Assessment centres are becoming more and more popular in the recruitment process as employers have to make tough decisions on who they want to hire. We took a look at what you can expect from an assessment day and how to cope with what can be a gruelling process.

They can be daunting, you are grouped together in groups of anything between 5 to 30 people and expected to stand out. Usually there are multiple positions on offer and companies can have more than one assessment day so it may be that nobody gets picked from that group or that five get chosen for the job on offer. Bauer Radio run an assessment day as part of the recruitment process for their Graduate Radio Sales Trainee Programme. “We normally receive around 2000 applications for this programme and assess and interview about half this number – for less than ten jobs,” Hilary Pickering, Training and Development Manager says. “The assessment centre allows us a very clear view of who stands out!”

But do not fear! We chatted to three graduates who nailed the assessment day and bagged their place on the competitive radio sales graduate programme to find out more about what their application and assessment process involved.

The day itself

You will typically start the day in a waiting room, meeting the other graduates, exchanging stories of where you went to uni, how hard you have been trying to get a job and talking about what the day may entail. Then you will be summoned to a room where you will get an introduction to the company. At the end of this introduction you will have the chance to ask question. Always ask a question. It’s a good idea to get your voice heard and it will show that you have been listening.

Then comes the group exercise where you will be asked to work in a team. For example you may be put in a survival scenario and given a list of survival items. Your team will be asked to put these items in order of importance. This is to test how well you can put your opinion across, delegate and work as a team, so it is important to speak up as well as listen to other people. It can also be testing your attention to detail, so it is important to read the instructions of the task carefully.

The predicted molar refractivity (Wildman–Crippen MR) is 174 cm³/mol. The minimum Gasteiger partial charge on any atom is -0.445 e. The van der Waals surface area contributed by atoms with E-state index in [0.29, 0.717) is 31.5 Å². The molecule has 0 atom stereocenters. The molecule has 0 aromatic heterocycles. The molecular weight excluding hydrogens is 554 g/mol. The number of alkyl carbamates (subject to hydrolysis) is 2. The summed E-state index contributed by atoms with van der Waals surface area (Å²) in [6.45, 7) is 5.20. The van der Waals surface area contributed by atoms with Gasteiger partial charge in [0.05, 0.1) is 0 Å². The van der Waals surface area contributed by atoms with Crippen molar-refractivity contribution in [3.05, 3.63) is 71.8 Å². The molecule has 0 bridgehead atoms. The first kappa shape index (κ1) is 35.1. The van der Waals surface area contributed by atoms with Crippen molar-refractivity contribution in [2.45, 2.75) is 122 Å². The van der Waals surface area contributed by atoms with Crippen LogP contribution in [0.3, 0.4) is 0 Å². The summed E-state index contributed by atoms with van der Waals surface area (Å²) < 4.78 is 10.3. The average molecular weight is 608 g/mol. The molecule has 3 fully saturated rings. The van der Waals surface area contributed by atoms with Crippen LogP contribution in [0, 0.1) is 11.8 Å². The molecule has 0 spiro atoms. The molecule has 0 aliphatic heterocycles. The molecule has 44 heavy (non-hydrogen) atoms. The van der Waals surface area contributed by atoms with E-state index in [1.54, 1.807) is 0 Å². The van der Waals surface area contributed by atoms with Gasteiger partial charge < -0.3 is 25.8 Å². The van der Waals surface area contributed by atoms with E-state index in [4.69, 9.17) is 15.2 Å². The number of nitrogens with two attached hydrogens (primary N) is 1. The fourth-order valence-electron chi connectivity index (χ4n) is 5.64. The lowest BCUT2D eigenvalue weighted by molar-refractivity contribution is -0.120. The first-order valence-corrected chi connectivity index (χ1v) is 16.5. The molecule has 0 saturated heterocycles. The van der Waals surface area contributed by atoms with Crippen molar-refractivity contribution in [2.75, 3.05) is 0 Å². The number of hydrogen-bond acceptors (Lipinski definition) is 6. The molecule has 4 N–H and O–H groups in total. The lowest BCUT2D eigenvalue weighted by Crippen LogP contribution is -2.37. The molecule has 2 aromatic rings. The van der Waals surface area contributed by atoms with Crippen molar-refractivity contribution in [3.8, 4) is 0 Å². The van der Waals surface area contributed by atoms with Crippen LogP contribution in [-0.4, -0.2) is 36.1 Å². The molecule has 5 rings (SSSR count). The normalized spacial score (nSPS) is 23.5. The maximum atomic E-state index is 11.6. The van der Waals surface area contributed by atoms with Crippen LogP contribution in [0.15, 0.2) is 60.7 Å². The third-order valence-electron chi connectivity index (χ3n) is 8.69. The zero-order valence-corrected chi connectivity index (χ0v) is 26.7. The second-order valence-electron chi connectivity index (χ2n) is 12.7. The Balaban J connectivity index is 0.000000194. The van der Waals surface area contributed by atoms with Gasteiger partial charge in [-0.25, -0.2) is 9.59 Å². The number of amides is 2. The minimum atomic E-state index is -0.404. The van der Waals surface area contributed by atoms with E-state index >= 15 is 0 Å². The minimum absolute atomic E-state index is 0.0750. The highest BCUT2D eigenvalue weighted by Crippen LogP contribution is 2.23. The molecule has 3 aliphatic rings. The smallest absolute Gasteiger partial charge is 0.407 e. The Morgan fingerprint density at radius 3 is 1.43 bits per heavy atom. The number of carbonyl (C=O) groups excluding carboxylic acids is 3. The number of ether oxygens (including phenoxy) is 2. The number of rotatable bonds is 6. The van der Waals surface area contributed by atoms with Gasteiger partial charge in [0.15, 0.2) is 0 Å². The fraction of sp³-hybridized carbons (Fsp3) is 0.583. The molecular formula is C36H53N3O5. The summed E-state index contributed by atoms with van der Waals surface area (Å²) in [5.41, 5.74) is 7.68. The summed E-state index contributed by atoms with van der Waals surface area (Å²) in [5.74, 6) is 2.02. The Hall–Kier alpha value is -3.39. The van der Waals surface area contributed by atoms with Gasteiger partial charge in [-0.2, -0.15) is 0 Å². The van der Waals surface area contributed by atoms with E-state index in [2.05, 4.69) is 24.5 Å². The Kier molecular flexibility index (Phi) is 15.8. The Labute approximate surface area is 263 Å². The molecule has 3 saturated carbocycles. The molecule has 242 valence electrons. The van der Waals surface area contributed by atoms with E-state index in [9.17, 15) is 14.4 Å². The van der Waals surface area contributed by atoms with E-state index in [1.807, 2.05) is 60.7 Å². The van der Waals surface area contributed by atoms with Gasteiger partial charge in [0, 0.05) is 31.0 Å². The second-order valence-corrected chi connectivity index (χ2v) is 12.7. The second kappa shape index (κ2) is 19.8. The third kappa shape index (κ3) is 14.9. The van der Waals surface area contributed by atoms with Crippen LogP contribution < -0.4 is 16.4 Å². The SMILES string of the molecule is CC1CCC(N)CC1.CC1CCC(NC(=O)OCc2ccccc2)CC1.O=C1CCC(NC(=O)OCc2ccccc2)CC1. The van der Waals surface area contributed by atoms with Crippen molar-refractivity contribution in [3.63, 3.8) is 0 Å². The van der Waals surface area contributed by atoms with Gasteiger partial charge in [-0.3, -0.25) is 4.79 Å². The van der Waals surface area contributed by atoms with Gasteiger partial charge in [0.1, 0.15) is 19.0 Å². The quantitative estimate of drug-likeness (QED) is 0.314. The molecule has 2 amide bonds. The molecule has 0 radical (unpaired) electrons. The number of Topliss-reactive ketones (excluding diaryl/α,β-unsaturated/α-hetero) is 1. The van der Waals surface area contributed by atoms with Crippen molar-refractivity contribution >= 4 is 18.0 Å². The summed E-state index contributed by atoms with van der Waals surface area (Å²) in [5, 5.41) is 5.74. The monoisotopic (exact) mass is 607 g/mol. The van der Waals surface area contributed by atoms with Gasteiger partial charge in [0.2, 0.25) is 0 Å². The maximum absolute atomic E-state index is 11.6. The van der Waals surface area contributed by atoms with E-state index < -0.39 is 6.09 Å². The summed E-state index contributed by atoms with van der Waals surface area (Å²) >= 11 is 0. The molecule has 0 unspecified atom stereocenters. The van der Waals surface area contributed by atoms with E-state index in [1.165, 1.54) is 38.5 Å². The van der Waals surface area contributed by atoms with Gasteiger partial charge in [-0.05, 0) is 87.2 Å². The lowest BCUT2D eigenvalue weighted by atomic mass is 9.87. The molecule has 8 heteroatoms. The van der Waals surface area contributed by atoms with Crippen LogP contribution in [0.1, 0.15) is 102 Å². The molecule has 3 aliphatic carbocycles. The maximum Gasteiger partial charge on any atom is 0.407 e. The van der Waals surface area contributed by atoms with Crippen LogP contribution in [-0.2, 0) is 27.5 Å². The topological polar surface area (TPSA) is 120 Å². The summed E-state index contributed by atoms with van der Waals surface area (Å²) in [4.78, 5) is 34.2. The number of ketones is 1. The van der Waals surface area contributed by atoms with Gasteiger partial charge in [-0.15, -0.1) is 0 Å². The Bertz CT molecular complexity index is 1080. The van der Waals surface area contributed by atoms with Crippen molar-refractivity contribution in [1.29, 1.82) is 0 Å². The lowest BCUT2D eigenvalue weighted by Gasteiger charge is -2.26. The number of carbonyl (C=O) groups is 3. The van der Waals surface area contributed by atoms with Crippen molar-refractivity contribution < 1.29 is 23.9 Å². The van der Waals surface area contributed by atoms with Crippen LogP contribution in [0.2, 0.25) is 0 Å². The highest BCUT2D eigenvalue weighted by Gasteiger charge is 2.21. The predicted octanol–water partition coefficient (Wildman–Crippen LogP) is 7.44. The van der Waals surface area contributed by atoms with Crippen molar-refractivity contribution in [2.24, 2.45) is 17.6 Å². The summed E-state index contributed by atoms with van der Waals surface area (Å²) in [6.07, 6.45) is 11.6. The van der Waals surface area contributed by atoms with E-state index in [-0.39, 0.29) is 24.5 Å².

You’re all in the same boat…

You can make some really good friends at assessment centres, especially if your assessment runs for more than one day. Talking to people is a really good way of combating the nerves; everyone is there for the same reason so there is no need for you to feel inferior to anyone else.

“There were about 50 candidates and I liked the fact I got to suss out the competition before the first stage of the interview,” Rebekah Shaw who nabbed her place on the radio sales programme at Viking FM and Magic 1161 says. “We then got to carry on talking throughout the day which made me less nervous as we were all in the same position.”

Do your Research!

Charlotte Ives who got herself onto the Radio City sales team explained that research will get you a long way. “The assessment day was interesting,” she says. “As it was something I’d never done before I found it quite enjoyable – despite the apprentice style elimination rounds! I was of course nervous, as it was a journey into the unknown – not only was this my first assessment day, it was my first time in Leeds! I researched Bauer, as well as some background prep to understand what may happen on the day and what interviewers usually look for.”

Stand out!

After this you will be asked to sell something, so be prepared and practice beforehand so that you feel more confident. The assessors will want you to engage them – and of course, sell the product! “Before the interview I had to prep a talk on an object that described me,” Rebekah says. “In the interview I actually sang them an advert so I’m guessing that could be a reason why I stood out! I think the most challenging part of the day was being put in a group and given a task relating to radio, as it was hard to judge whether you made an impression or not.”

Hilary Pickering says that at their assessment day they’re looking for personality, intelligent thinking and confidence. “Nerves are fine,” she says. “It shows us that you want the opportunity, but please be aware the person who takes over and talks the loudest or the most is nor normally displaying the skills we are looking for. Working well as part of a team, having the tenacity to get your point across with clarity and a sense of fun are all traits we look for.”

If you like the sound of the Graduate Sales Programme, find out more about the programme and what they look for in applications.

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